Convenience Meets Dangerous Reliance: “Self-Driving” Cars and Crashes
With an increase in vehicles hitting the market with driver assist and what has been called “self-driving technology,” it is important for drivers to understand what these terms mean, and how to correct the common misconceptions regarding the level of capabilities these cars possess. These vehicles, and the majority of technology in the consumer market up to this point, only serves to assist drivers, and are not designed to be left unattended to allow the car to drive itself. So the surge in crashes can be linked to drivers overestimating the cars ability to drive and function without their full attention dedicated to the road. Some insight to this has been found in data compiled by the National Highway Traffic Safety Administration (NHTSA).
The NHTSA complied nine months of crash data, breaking the data into two categories based on the level of the autonomous systems. The first are driver-assist systems. These are systems that offer speed and steering input, but cannot drive without the driver operating the vehicle normally. These systems are designed to help correct mistakes to reduce crashes and human error. The NHTSA found that there have been 367 car crashes involving these vehicles in the nine month span, and within this number there were six fatalities and five serious injuries. Of the 367 crashes, 74% involved a Tesla system, either its "full self-driving" software or its precursor, Tesla Autopilot.
The second classification includes vehicles that are fully autonomous technologies. These are vehicles that are intended to be able to function without any necessary human interaction behind the wheel. There were 130 crashes involving fully automated driving systems, roughly 50% of which were attributable to Waymo crashes, 26% to Transdev, a shuttle operator, and Cruise, which offers robotaxis for General Motors in San Francisco, responsible for 18%.
Although there are reports of crashes with both types of automated systems, there is a lot of potential for these technologies, if used correctly, to greatly reduce crash frequency, and crash severity. The NHTSA’s information on these systems shows that with driver assist in the areas of forward collision warnings, lane departure warnings, rear cross traffic warnings, and blind sport warnings, drivers will soon be safer than ever on the road. This potential safety however, is contingent on consumers understanding the capabilities and limitations of the technology.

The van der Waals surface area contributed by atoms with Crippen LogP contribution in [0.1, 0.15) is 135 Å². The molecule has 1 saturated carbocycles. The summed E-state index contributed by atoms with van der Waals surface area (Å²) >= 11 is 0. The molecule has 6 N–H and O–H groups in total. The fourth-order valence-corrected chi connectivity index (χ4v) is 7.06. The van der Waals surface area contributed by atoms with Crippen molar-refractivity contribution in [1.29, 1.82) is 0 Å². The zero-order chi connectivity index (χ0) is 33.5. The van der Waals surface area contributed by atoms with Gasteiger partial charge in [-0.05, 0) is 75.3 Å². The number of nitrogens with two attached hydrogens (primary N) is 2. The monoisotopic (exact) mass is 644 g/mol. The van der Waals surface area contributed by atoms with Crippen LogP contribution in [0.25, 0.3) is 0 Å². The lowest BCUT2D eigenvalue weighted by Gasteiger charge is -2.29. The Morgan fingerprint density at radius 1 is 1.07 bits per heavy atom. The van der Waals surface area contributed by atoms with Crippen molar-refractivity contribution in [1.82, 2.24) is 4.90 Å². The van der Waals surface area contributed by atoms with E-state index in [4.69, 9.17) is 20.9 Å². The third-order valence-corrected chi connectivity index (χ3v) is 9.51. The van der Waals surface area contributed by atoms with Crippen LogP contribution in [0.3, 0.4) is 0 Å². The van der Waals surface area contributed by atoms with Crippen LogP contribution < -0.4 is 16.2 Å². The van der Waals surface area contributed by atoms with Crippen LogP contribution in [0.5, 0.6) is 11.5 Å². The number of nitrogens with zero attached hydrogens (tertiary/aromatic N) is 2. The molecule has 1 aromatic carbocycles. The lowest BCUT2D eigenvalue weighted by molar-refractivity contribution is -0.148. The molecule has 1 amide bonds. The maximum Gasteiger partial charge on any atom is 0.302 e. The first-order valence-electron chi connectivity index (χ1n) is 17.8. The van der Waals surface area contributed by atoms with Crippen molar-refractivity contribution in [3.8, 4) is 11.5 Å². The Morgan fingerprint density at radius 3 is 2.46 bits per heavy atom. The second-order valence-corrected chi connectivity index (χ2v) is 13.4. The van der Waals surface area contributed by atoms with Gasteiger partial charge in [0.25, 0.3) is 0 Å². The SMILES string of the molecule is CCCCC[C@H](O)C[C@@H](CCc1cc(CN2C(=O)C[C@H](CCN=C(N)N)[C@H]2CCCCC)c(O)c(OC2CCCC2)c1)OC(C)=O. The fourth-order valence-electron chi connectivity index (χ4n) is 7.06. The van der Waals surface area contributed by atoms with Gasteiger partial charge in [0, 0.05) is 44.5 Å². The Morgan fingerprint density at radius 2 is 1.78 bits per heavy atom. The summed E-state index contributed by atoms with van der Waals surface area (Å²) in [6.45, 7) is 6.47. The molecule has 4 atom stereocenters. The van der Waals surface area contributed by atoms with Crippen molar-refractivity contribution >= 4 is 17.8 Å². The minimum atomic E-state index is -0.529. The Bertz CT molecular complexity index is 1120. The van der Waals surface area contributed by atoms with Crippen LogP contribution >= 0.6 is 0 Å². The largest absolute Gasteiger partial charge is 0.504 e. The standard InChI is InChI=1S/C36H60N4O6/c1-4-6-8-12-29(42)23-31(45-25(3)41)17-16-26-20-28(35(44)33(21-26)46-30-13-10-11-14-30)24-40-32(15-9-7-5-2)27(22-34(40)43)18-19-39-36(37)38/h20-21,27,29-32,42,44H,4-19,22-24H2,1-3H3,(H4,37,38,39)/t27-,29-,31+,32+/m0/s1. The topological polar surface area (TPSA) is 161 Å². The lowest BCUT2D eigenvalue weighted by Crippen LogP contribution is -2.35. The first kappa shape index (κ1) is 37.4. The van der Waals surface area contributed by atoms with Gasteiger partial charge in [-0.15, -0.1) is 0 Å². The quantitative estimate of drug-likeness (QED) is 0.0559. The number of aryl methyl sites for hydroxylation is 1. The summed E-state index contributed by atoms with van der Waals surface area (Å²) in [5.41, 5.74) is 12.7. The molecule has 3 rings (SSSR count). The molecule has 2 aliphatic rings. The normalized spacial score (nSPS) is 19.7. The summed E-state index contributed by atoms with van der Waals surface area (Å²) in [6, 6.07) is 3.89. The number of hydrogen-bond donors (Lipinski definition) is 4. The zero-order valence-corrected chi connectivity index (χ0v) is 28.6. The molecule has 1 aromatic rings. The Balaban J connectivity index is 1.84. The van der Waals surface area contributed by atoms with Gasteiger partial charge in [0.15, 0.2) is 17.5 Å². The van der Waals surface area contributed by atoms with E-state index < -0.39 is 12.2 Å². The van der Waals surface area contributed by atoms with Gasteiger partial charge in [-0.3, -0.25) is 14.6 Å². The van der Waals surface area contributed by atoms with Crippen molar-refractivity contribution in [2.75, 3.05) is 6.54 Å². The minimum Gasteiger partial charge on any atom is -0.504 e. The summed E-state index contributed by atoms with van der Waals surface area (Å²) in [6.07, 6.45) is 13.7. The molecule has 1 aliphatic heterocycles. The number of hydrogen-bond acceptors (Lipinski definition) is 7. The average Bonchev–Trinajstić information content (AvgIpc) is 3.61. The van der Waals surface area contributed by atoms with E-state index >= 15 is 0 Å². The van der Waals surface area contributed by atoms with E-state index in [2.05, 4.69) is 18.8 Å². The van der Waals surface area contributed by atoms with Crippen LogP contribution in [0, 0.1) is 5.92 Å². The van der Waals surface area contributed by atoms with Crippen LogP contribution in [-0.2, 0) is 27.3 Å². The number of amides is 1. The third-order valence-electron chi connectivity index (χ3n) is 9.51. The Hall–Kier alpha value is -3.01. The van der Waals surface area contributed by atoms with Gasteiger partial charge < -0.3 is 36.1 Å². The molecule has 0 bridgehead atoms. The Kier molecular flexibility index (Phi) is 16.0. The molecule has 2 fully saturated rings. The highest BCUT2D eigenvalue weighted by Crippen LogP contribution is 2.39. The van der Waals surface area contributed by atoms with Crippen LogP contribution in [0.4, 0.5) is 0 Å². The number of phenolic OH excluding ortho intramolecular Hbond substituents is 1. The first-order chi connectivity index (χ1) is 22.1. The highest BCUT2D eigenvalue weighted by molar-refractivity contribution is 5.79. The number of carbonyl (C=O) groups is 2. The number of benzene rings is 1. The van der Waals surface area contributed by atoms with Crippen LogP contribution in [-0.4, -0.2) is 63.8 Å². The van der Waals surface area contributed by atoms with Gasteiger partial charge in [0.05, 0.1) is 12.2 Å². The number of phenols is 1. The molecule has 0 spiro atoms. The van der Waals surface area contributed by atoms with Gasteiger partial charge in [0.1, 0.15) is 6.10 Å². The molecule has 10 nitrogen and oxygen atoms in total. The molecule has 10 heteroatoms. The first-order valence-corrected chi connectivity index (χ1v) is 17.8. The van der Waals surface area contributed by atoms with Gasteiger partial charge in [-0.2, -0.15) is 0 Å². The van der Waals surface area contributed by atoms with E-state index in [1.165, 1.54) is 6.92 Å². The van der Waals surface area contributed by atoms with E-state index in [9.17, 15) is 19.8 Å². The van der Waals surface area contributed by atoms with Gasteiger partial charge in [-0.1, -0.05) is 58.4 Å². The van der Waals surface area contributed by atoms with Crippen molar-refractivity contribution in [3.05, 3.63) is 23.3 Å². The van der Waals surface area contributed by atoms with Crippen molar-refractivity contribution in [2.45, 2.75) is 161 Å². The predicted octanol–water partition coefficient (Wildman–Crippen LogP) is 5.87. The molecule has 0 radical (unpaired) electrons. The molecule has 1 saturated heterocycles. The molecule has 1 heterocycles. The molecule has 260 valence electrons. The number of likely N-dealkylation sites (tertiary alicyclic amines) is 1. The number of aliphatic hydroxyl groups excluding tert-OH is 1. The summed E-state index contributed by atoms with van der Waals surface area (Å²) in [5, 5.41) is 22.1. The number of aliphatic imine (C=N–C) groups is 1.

Even with driver vigilance behind the wheel, these driver-assist systems, much like all forms of technology, are capable of error. Earlier this year Tesla was ordered by a court in Munich, Germany to pay over $101,000 in damages after a woman claimed that her Model X's Autopilot feature failed to recognize hazards and braked unexpectedly when navigating through city traffic.
If you or a loved one has sustained a serious injury in a car accident involving a self-driving vehicle, an experienced personal injury attorney can help. It is important to consult with a lawyer early to investigate your options, and preserve crucial evidence. For assistance with these matters, please contact us to learn more.
About the author: Peter J. Gregory is a partner with the firm. He is a trial lawyer with extensive experience resolving disputes in state and federal trial courts. His personal injury practice focuses on advising clients who have been injured or lost loved ones in accidents caused by the carelessness or recklessness of others. Please feel free to contact him directly at email@example.com or (585) 512-3506.
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